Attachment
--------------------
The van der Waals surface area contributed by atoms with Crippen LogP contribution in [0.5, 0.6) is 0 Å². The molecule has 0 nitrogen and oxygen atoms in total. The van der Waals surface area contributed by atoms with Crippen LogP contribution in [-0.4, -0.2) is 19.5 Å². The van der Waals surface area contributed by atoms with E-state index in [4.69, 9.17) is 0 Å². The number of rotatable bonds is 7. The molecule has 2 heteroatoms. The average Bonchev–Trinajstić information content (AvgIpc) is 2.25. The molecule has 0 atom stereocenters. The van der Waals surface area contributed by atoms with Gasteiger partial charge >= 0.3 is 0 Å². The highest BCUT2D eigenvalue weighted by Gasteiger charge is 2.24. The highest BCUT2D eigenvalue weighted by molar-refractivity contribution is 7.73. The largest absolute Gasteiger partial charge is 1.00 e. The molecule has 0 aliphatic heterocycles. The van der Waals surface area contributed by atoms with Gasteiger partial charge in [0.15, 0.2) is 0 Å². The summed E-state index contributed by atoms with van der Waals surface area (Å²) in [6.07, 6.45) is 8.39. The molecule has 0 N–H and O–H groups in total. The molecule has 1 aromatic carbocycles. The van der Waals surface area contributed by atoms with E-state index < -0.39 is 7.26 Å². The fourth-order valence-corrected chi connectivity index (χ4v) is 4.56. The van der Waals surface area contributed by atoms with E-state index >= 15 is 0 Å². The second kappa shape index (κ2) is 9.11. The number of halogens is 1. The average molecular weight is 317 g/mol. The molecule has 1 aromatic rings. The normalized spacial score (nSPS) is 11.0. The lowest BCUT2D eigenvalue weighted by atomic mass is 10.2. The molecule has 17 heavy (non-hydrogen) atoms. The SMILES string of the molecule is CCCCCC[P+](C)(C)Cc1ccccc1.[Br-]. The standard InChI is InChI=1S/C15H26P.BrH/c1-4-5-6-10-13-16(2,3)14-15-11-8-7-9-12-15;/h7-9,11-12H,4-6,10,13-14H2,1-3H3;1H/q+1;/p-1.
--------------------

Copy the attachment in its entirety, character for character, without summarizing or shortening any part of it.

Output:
The van der Waals surface area contributed by atoms with Crippen LogP contribution in [0.5, 0.6) is 0 Å². The molecule has 0 nitrogen and oxygen atoms in total. The van der Waals surface area contributed by atoms with Crippen LogP contribution in [-0.4, -0.2) is 19.5 Å². The van der Waals surface area contributed by atoms with E-state index in [4.69, 9.17) is 0 Å². The number of rotatable bonds is 7. The molecule has 2 heteroatoms. The average Bonchev–Trinajstić information content (AvgIpc) is 2.25. The molecule has 0 atom stereocenters. The van der Waals surface area contributed by atoms with Gasteiger partial charge >= 0.3 is 0 Å². The highest BCUT2D eigenvalue weighted by Gasteiger charge is 2.24. The highest BCUT2D eigenvalue weighted by molar-refractivity contribution is 7.73. The largest absolute Gasteiger partial charge is 1.00 e. The molecule has 0 aliphatic heterocycles. The van der Waals surface area contributed by atoms with Gasteiger partial charge in [0.15, 0.2) is 0 Å². The summed E-state index contributed by atoms with van der Waals surface area (Å²) in [6.07, 6.45) is 8.39. The molecule has 0 N–H and O–H groups in total. The molecule has 1 aromatic carbocycles. The van der Waals surface area contributed by atoms with E-state index < -0.39 is 7.26 Å². The fourth-order valence-corrected chi connectivity index (χ4v) is 4.56. The van der Waals surface area contributed by atoms with E-state index >= 15 is 0 Å². The second kappa shape index (κ2) is 9.11. The number of halogens is 1. The average molecular weight is 317 g/mol. The molecule has 1 aromatic rings. The normalized spacial score (nSPS) is 11.0. The lowest BCUT2D eigenvalue weighted by atomic mass is 10.2. The molecule has 17 heavy (non-hydrogen) atoms. The SMILES string of the molecule is CCCCCC[P+](C)(C)Cc1ccccc1.[Br-]. The standard InChI is InChI=1S/C15H26P.BrH/c1-4-5-6-10-13-16(2,3)14-15-11-8-7-9-12-15;/h7-9,11-12H,4-6,10,13-14H2,1-3H3;1H/q+1;/p-1.